A group of New England scientists say they have confirmed what Alzheimer’s disease researchers have long theorized but had been unable to prove: the brain-killing illness is caused by the deposit of a protein in the brain, known as beta amyloid, that triggers a devastating series of dementia-causing events.

Scientists at Massachusetts General Hospital also identified an enzyme that plays a key role in the progression of the disease — thereby offering a target for pharmacy-makers to develop a drug that would halt the neurodegenerative disease.

Their results were published online Sunday in the journal Nature.

The team also arrived at their conclusion using an innovative laboratory culture they dubbed “Alzheimer’s-in-a-dish.” Instead of cultivating single-layer cultures of test cells in two-dimensional liquid-based systems, the team grew multiple-layered cultures of neural stem cells in gelatin-like, three-dimensional models that more closely resemble the brain.

The scientists used the 3D cultures to answer a simple question: does beta amyloid actually cause Alzheimer’s disease?

For some time since Bavarian doctor Alois Alzheimer first identified the condition that bears his name, scientists have known that the distinguishing features of Alzheimer’s disease were the presence of two protein variants: amyloid beta, which forms insoluble plaques, and tau, which creates neurofibrillary tangles.

Scientists have also known that both must be present for the symptoms of Alzheimer’s — cognitive impairment, loss of memory and inability to perform certain motor activities — to appear.

But it wasn’t clear whether beta amyloid caused the tangles as some, beginning at least with George Glenner in the 1980s, hypothesized or whether the two were simply associated with each other.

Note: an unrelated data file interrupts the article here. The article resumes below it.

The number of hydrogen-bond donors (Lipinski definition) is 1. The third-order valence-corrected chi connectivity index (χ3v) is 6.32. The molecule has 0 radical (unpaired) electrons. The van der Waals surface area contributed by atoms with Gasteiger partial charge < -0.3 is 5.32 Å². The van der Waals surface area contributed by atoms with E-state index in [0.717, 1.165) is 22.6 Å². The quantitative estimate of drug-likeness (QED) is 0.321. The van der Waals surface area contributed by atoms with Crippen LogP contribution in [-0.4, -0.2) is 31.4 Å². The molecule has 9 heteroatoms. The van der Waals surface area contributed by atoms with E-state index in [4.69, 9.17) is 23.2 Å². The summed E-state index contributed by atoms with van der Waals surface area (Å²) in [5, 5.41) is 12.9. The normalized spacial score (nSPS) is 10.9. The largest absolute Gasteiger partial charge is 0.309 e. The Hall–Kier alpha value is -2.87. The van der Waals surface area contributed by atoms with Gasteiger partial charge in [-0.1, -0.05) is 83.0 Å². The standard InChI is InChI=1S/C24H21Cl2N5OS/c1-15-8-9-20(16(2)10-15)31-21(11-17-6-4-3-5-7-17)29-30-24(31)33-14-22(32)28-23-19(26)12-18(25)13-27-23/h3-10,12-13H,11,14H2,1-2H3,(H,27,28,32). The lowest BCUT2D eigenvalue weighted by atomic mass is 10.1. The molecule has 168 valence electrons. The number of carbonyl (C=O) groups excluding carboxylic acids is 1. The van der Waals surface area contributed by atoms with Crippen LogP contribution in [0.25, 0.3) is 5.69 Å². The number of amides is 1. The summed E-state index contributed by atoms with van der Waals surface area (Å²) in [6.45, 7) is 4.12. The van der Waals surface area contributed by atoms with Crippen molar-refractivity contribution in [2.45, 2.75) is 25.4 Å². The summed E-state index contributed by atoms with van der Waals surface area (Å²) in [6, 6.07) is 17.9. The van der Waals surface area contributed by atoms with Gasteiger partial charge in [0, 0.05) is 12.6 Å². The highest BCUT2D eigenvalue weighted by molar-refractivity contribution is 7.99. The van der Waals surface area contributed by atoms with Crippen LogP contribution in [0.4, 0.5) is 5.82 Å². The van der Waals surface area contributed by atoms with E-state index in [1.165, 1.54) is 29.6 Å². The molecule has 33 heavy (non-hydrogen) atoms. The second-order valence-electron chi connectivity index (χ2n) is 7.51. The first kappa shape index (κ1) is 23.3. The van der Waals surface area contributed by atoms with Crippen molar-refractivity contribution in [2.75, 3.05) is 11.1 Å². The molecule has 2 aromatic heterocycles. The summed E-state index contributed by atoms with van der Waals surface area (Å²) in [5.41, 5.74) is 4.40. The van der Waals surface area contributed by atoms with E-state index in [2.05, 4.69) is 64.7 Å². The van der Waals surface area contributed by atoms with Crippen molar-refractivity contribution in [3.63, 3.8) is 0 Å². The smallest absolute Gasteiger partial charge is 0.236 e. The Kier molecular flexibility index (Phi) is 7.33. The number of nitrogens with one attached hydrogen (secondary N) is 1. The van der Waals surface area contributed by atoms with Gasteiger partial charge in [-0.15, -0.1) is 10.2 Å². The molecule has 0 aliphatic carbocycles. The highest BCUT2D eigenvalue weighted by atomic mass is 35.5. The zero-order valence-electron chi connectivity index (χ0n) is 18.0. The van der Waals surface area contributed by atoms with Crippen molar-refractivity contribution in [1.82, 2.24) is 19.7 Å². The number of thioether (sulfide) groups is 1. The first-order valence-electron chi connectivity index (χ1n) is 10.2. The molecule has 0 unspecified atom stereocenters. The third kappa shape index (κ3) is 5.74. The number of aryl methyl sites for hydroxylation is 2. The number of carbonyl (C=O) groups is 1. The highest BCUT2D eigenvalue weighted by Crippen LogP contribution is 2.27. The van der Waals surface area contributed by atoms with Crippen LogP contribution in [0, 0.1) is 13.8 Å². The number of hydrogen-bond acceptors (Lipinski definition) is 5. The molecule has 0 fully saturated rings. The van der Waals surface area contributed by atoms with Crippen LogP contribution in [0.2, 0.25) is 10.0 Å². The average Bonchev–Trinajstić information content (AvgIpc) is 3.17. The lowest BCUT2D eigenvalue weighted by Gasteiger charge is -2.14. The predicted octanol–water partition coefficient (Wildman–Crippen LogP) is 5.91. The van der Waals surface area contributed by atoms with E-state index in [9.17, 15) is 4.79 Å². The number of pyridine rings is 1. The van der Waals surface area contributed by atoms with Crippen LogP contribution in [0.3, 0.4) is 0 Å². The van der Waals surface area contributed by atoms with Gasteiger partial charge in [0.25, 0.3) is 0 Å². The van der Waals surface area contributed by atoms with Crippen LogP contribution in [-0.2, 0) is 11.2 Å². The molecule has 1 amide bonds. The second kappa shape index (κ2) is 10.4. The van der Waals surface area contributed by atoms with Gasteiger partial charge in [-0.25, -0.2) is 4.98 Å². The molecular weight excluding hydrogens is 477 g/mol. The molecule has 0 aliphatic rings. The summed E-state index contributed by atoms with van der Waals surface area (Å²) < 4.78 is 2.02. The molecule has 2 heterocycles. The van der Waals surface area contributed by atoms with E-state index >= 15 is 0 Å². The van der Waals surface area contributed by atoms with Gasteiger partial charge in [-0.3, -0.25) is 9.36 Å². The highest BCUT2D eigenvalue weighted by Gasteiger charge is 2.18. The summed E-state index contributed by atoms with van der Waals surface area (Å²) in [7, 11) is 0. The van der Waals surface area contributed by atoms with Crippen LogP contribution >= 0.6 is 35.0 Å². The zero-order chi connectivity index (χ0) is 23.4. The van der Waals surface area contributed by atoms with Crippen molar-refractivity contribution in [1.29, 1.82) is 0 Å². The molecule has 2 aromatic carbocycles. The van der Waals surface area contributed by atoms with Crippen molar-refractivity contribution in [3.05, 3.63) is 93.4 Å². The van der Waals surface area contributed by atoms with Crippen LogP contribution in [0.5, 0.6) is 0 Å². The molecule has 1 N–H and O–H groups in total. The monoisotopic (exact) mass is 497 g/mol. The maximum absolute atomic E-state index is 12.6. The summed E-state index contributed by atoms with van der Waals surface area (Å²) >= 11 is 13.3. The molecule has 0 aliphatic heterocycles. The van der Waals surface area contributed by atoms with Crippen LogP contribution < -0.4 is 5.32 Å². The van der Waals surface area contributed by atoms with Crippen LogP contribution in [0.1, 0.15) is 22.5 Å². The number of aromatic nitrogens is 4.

Rudolph Tanzi, director of the genetics and aging research unit at Massachusetts General Hospital, said his team’s research offers the first definitive proof that Glenner and others were correct that beta amyloid is the cause.

“The question was does the amyloid really cause the tangles, because the tangles are what kill the nerve cells? And this is the first proof of concept in a human nerve cell system that it does,” Tanzi said in a telephone interview.

Tanzi’s team obtained their results using an innovative approach to laboratory cultures. Tanzi and Doo Yeon Kim, the paper’s co-author, believed that standard two-dimensional cultures had been inadequate environments for growing cells that thrive in the 3D brain. So the team used a 3D culture with neural stem cells that carried variants in two genes — the amyloid beta precursor and presenilin 1 — that are found in early onset, familial Alzheimer’s.

The approach worked faster and more efficiently even than experiments using animals, he said. Previous experiments using mice with genetic predispositions to Alzheimer’s, for example, produced amyloid beta plaques in their brains and some behavioral abnormalities. But they were not successful in creating the neurofibrillary tangles, Tanzi said. Other experimental models created the tangles, but not the plaques.

The 3D models used by Tanzi’s team created both.

“The brain is a gel. The brain is three pounds of actual, gelatin-like material. So let’s grow them in a gelatin-like material,” he said. “And now two things happen. The neurons can grow in a three-dimensional manner, and when they secrete amyloid beta protein like they do in the brain, it stays around. It gets secreted, but it actually diffuses very slowly through Jello instead of liquid.”

The team also conducted an experiment to see whether blocking an enzyme previously implicated in the production of tau protein tangles could interrupt their formation. Knowing that the tau variant found in tangles is characterized by an excess of phosphate molecules, the team focused on inhibiting the action of an enzyme called GSK3-beta — which was known to phosphorylate tau in human neurons — and succeeded in preventing the formation of tangles.

“Sure enough, we could get the cultures to make gobs of amyloid, but no tangles,” Tanzi said.

Tanzi said their new system offers the hope of revolutionizing drug discovery for other neurodegenerative disorders.